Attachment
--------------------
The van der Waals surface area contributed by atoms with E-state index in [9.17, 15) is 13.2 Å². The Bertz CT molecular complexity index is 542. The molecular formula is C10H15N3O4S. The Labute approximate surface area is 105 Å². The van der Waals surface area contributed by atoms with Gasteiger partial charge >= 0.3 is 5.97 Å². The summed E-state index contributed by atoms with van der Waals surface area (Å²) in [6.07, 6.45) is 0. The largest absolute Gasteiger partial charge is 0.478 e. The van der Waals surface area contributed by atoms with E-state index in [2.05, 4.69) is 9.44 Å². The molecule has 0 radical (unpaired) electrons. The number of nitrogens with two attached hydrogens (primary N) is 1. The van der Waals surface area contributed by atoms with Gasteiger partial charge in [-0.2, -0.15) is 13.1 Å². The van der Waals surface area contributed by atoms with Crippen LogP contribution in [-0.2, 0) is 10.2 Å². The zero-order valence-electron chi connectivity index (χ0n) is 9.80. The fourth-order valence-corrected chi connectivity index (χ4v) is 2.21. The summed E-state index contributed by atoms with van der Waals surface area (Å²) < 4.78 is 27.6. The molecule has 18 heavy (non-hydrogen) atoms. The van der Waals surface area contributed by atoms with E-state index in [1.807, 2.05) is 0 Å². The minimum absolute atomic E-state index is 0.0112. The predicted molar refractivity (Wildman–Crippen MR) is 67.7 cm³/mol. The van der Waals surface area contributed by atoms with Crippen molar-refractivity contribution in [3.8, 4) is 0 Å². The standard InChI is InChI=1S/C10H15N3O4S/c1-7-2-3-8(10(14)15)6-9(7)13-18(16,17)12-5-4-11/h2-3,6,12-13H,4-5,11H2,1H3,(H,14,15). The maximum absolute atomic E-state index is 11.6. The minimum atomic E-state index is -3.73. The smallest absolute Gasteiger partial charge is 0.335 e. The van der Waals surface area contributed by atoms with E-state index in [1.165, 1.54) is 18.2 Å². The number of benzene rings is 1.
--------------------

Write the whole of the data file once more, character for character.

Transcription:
The van der Waals surface area contributed by atoms with E-state index in [9.17, 15) is 13.2 Å². The Bertz CT molecular complexity index is 542. The molecular formula is C10H15N3O4S. The Labute approximate surface area is 105 Å². The van der Waals surface area contributed by atoms with Gasteiger partial charge >= 0.3 is 5.97 Å². The summed E-state index contributed by atoms with van der Waals surface area (Å²) in [6.07, 6.45) is 0. The largest absolute Gasteiger partial charge is 0.478 e. The van der Waals surface area contributed by atoms with E-state index in [2.05, 4.69) is 9.44 Å². The molecule has 0 radical (unpaired) electrons. The number of nitrogens with two attached hydrogens (primary N) is 1. The van der Waals surface area contributed by atoms with Gasteiger partial charge in [-0.2, -0.15) is 13.1 Å². The van der Waals surface area contributed by atoms with Crippen LogP contribution in [-0.2, 0) is 10.2 Å². The zero-order valence-electron chi connectivity index (χ0n) is 9.80. The fourth-order valence-corrected chi connectivity index (χ4v) is 2.21. The summed E-state index contributed by atoms with van der Waals surface area (Å²) < 4.78 is 27.6. The molecule has 18 heavy (non-hydrogen) atoms. The van der Waals surface area contributed by atoms with E-state index in [1.807, 2.05) is 0 Å². The minimum absolute atomic E-state index is 0.0112. The predicted molar refractivity (Wildman–Crippen MR) is 67.7 cm³/mol. The van der Waals surface area contributed by atoms with Crippen molar-refractivity contribution in [3.8, 4) is 0 Å². The standard InChI is InChI=1S/C10H15N3O4S/c1-7-2-3-8(10(14)15)6-9(7)13-18(16,17)12-5-4-11/h2-3,6,12-13H,4-5,11H2,1H3,(H,14,15). The maximum absolute atomic E-state index is 11.6. The minimum atomic E-state index is -3.73. The smallest absolute Gasteiger partial charge is 0.335 e. The van der Waals surface area contributed by atoms with E-state index in [1.165, 1.54) is 18.2 Å². The number of benzene rings is 1.